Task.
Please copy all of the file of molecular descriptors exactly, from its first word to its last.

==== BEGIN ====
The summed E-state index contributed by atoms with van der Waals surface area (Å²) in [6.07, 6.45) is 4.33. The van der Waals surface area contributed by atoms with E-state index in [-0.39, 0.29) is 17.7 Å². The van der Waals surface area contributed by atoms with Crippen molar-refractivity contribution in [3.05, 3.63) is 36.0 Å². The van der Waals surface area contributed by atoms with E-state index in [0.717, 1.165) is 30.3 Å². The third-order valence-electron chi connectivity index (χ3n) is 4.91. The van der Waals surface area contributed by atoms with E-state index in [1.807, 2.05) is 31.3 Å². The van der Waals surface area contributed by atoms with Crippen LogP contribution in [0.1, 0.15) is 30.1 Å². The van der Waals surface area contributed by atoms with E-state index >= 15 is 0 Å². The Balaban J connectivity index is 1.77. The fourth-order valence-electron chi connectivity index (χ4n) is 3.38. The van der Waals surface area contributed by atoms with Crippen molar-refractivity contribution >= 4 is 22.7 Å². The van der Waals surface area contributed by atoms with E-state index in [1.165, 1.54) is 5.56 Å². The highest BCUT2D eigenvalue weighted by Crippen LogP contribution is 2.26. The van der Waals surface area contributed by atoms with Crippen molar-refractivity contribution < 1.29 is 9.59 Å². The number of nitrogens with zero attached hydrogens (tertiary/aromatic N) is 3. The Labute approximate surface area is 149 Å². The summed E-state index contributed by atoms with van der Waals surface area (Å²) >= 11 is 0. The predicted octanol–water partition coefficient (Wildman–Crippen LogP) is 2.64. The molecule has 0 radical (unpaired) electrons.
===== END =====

The summed E-state index contributed by atoms with van der Waals surface area (Å²) in [6.07, 6.45) is 4.33. The van der Waals surface area contributed by atoms with E-state index in [-0.39, 0.29) is 17.7 Å². The van der Waals surface area contributed by atoms with Crippen molar-refractivity contribution in [3.05, 3.63) is 36.0 Å². The van der Waals surface area contributed by atoms with E-state index in [0.717, 1.165) is 30.3 Å². The third-order valence-electron chi connectivity index (χ3n) is 4.91. The van der Waals surface area contributed by atoms with E-state index in [1.807, 2.05) is 31.3 Å². The van der Waals surface area contributed by atoms with Crippen LogP contribution in [0.1, 0.15) is 30.1 Å². The van der Waals surface area contributed by atoms with E-state index >= 15 is 0 Å². The Balaban J connectivity index is 1.77. The fourth-order valence-electron chi connectivity index (χ4n) is 3.38. The van der Waals surface area contributed by atoms with Crippen molar-refractivity contribution >= 4 is 22.7 Å². The van der Waals surface area contributed by atoms with E-state index in [1.165, 1.54) is 5.56 Å². The highest BCUT2D eigenvalue weighted by Crippen LogP contribution is 2.26. The van der Waals surface area contributed by atoms with Crippen molar-refractivity contribution < 1.29 is 9.59 Å². The number of nitrogens with zero attached hydrogens (tertiary/aromatic N) is 3. The Labute approximate surface area is 149 Å². The summed E-state index contributed by atoms with van der Waals surface area (Å²) >= 11 is 0. The predicted octanol–water partition coefficient (Wildman–Crippen LogP) is 2.64. The molecule has 0 radical (unpaired) electrons.